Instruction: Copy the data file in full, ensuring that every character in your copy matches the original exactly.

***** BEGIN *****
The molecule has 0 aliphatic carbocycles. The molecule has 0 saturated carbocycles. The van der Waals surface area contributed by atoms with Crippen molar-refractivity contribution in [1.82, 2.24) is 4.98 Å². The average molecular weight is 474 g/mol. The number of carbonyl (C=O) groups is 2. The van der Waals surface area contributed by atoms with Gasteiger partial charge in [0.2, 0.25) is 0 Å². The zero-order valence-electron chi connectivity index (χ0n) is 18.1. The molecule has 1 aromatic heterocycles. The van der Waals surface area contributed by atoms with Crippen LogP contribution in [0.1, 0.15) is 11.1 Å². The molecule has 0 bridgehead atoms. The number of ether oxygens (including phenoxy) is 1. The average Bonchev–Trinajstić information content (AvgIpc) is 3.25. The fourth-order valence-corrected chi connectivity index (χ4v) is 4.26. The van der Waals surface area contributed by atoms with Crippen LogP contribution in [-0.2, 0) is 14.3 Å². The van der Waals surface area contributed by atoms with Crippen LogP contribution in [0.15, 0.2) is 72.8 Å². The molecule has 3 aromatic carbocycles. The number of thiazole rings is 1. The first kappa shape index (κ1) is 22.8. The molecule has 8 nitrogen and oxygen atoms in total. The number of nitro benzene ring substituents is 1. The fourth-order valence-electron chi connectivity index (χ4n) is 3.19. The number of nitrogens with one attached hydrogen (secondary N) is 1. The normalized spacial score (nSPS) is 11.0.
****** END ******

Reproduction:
The molecule has 0 aliphatic carbocycles. The molecule has 0 saturated carbocycles. The van der Waals surface area contributed by atoms with Crippen molar-refractivity contribution in [1.82, 2.24) is 4.98 Å². The average molecular weight is 474 g/mol. The number of carbonyl (C=O) groups is 2. The van der Waals surface area contributed by atoms with Gasteiger partial charge in [0.2, 0.25) is 0 Å². The zero-order valence-electron chi connectivity index (χ0n) is 18.1. The molecule has 1 aromatic heterocycles. The van der Waals surface area contributed by atoms with Crippen LogP contribution in [0.1, 0.15) is 11.1 Å². The molecule has 0 bridgehead atoms. The number of ether oxygens (including phenoxy) is 1. The average Bonchev–Trinajstić information content (AvgIpc) is 3.25. The fourth-order valence-corrected chi connectivity index (χ4v) is 4.26. The van der Waals surface area contributed by atoms with Crippen LogP contribution in [-0.2, 0) is 14.3 Å². The van der Waals surface area contributed by atoms with Crippen LogP contribution in [0.15, 0.2) is 72.8 Å². The molecule has 3 aromatic carbocycles. The number of thiazole rings is 1. The first kappa shape index (κ1) is 22.8. The molecule has 8 nitrogen and oxygen atoms in total. The number of nitro benzene ring substituents is 1. The fourth-order valence-electron chi connectivity index (χ4n) is 3.19. The number of nitrogens with one attached hydrogen (secondary N) is 1. The normalized spacial score (nSPS) is 11.0.